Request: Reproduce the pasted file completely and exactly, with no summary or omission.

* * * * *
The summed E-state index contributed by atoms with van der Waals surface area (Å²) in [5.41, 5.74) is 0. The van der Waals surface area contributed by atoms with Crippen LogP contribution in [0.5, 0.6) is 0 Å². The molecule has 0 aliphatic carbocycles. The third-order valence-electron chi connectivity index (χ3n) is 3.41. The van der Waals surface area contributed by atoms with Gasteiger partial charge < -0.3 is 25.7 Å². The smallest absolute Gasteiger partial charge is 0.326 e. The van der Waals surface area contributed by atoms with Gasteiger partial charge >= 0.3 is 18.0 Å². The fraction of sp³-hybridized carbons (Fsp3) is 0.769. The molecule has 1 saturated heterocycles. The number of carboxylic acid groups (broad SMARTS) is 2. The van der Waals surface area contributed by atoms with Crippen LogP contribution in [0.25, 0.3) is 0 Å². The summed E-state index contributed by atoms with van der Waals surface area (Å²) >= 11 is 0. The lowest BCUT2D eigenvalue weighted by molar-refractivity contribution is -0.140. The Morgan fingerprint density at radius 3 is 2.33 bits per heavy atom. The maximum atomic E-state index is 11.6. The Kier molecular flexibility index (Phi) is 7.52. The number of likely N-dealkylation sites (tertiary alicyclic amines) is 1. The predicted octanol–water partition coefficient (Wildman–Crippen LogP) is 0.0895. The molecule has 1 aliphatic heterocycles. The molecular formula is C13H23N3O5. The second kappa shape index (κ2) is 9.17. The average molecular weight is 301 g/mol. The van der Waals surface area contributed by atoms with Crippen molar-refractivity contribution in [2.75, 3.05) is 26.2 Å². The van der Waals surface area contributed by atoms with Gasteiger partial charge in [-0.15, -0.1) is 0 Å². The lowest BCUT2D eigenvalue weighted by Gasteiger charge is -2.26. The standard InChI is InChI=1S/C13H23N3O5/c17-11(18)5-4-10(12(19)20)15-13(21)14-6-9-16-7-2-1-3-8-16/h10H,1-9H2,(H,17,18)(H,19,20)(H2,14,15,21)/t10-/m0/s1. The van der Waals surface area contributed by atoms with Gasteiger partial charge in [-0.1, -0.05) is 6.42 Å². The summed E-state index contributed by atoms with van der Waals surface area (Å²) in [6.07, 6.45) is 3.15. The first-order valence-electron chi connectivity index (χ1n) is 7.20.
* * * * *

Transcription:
The summed E-state index contributed by atoms with van der Waals surface area (Å²) in [5.41, 5.74) is 0. The van der Waals surface area contributed by atoms with Crippen LogP contribution in [0.5, 0.6) is 0 Å². The molecule has 0 aliphatic carbocycles. The third-order valence-electron chi connectivity index (χ3n) is 3.41. The van der Waals surface area contributed by atoms with Gasteiger partial charge < -0.3 is 25.7 Å². The smallest absolute Gasteiger partial charge is 0.326 e. The van der Waals surface area contributed by atoms with Gasteiger partial charge >= 0.3 is 18.0 Å². The fraction of sp³-hybridized carbons (Fsp3) is 0.769. The molecule has 1 saturated heterocycles. The number of carboxylic acid groups (broad SMARTS) is 2. The van der Waals surface area contributed by atoms with Crippen LogP contribution in [0.25, 0.3) is 0 Å². The summed E-state index contributed by atoms with van der Waals surface area (Å²) >= 11 is 0. The lowest BCUT2D eigenvalue weighted by molar-refractivity contribution is -0.140. The Morgan fingerprint density at radius 3 is 2.33 bits per heavy atom. The maximum atomic E-state index is 11.6. The Kier molecular flexibility index (Phi) is 7.52. The number of likely N-dealkylation sites (tertiary alicyclic amines) is 1. The predicted octanol–water partition coefficient (Wildman–Crippen LogP) is 0.0895. The molecule has 1 aliphatic heterocycles. The molecular formula is C13H23N3O5. The second kappa shape index (κ2) is 9.17. The average molecular weight is 301 g/mol. The van der Waals surface area contributed by atoms with Crippen molar-refractivity contribution in [2.75, 3.05) is 26.2 Å². The van der Waals surface area contributed by atoms with Gasteiger partial charge in [-0.15, -0.1) is 0 Å². The lowest BCUT2D eigenvalue weighted by Gasteiger charge is -2.26. The standard InChI is InChI=1S/C13H23N3O5/c17-11(18)5-4-10(12(19)20)15-13(21)14-6-9-16-7-2-1-3-8-16/h10H,1-9H2,(H,17,18)(H,19,20)(H2,14,15,21)/t10-/m0/s1. The van der Waals surface area contributed by atoms with Gasteiger partial charge in [-0.1, -0.05) is 6.42 Å². The summed E-state index contributed by atoms with van der Waals surface area (Å²) in [6.07, 6.45) is 3.15. The first-order valence-electron chi connectivity index (χ1n) is 7.20.